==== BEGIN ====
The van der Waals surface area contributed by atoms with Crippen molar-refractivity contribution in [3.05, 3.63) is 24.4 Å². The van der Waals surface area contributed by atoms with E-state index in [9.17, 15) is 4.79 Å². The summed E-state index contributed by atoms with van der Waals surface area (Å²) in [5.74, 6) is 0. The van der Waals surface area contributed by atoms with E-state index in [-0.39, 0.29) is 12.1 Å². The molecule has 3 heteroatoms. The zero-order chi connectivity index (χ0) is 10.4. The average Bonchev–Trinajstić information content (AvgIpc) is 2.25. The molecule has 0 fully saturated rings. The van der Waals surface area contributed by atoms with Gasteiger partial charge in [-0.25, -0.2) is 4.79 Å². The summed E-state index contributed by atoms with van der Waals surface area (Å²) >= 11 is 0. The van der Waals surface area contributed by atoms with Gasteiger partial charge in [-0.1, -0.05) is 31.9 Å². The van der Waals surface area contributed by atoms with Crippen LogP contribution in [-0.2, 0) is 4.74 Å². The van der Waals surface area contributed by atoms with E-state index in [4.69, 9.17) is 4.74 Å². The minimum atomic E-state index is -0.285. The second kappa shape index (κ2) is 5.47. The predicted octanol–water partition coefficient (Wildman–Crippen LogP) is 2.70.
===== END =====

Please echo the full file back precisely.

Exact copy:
The van der Waals surface area contributed by atoms with Crippen molar-refractivity contribution in [3.05, 3.63) is 24.4 Å². The van der Waals surface area contributed by atoms with E-state index in [9.17, 15) is 4.79 Å². The summed E-state index contributed by atoms with van der Waals surface area (Å²) in [5.74, 6) is 0. The van der Waals surface area contributed by atoms with E-state index in [-0.39, 0.29) is 12.1 Å². The molecule has 3 heteroatoms. The zero-order chi connectivity index (χ0) is 10.4. The average Bonchev–Trinajstić information content (AvgIpc) is 2.25. The molecule has 0 fully saturated rings. The van der Waals surface area contributed by atoms with Gasteiger partial charge in [-0.25, -0.2) is 4.79 Å². The summed E-state index contributed by atoms with van der Waals surface area (Å²) >= 11 is 0. The van der Waals surface area contributed by atoms with Gasteiger partial charge in [-0.1, -0.05) is 31.9 Å². The van der Waals surface area contributed by atoms with Crippen LogP contribution in [-0.2, 0) is 4.74 Å². The van der Waals surface area contributed by atoms with E-state index in [4.69, 9.17) is 4.74 Å². The minimum atomic E-state index is -0.285. The second kappa shape index (κ2) is 5.47. The predicted octanol–water partition coefficient (Wildman–Crippen LogP) is 2.70.